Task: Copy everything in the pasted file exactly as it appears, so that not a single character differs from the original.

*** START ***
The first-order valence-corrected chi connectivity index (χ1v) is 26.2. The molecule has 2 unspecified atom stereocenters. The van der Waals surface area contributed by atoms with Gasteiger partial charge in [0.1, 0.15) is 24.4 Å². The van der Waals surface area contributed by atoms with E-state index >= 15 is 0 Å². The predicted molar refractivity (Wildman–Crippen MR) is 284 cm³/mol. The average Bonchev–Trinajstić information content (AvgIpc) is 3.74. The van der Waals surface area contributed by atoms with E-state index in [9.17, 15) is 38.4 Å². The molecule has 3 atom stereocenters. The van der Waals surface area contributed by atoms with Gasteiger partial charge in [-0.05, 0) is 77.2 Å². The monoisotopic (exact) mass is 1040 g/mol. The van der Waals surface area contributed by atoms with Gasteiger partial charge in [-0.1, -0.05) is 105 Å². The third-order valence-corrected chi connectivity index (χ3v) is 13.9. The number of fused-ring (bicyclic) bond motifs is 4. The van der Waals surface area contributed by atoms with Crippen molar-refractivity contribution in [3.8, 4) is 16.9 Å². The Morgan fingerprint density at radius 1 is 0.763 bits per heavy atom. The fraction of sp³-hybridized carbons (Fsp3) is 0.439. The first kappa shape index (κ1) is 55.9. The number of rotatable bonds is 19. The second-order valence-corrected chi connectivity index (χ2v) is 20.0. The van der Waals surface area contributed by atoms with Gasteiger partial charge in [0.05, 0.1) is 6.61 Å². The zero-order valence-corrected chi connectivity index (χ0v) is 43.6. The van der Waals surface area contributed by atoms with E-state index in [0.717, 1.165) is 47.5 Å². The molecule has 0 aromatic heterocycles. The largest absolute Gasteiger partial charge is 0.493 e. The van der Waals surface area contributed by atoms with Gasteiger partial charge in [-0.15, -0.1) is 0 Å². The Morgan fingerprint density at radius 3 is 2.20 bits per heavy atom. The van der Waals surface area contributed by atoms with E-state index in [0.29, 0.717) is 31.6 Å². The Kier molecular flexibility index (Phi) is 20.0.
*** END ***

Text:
The first-order valence-corrected chi connectivity index (χ1v) is 26.2. The molecule has 2 unspecified atom stereocenters. The van der Waals surface area contributed by atoms with Gasteiger partial charge in [0.1, 0.15) is 24.4 Å². The van der Waals surface area contributed by atoms with E-state index >= 15 is 0 Å². The predicted molar refractivity (Wildman–Crippen MR) is 284 cm³/mol. The average Bonchev–Trinajstić information content (AvgIpc) is 3.74. The van der Waals surface area contributed by atoms with E-state index in [9.17, 15) is 38.4 Å². The molecule has 3 atom stereocenters. The van der Waals surface area contributed by atoms with Gasteiger partial charge in [-0.05, 0) is 77.2 Å². The monoisotopic (exact) mass is 1040 g/mol. The van der Waals surface area contributed by atoms with Gasteiger partial charge in [-0.1, -0.05) is 105 Å². The third-order valence-corrected chi connectivity index (χ3v) is 13.9. The number of fused-ring (bicyclic) bond motifs is 4. The van der Waals surface area contributed by atoms with Crippen molar-refractivity contribution in [3.8, 4) is 16.9 Å². The Morgan fingerprint density at radius 1 is 0.763 bits per heavy atom. The fraction of sp³-hybridized carbons (Fsp3) is 0.439. The first kappa shape index (κ1) is 55.9. The number of rotatable bonds is 19. The second-order valence-corrected chi connectivity index (χ2v) is 20.0. The van der Waals surface area contributed by atoms with Gasteiger partial charge in [0.05, 0.1) is 6.61 Å². The zero-order valence-corrected chi connectivity index (χ0v) is 43.6. The van der Waals surface area contributed by atoms with E-state index in [0.717, 1.165) is 47.5 Å². The molecule has 0 aromatic heterocycles. The largest absolute Gasteiger partial charge is 0.493 e. The van der Waals surface area contributed by atoms with Gasteiger partial charge in [-0.15, -0.1) is 0 Å². The Morgan fingerprint density at radius 3 is 2.20 bits per heavy atom. The van der Waals surface area contributed by atoms with E-state index in [0.29, 0.717) is 31.6 Å². The Kier molecular flexibility index (Phi) is 20.0.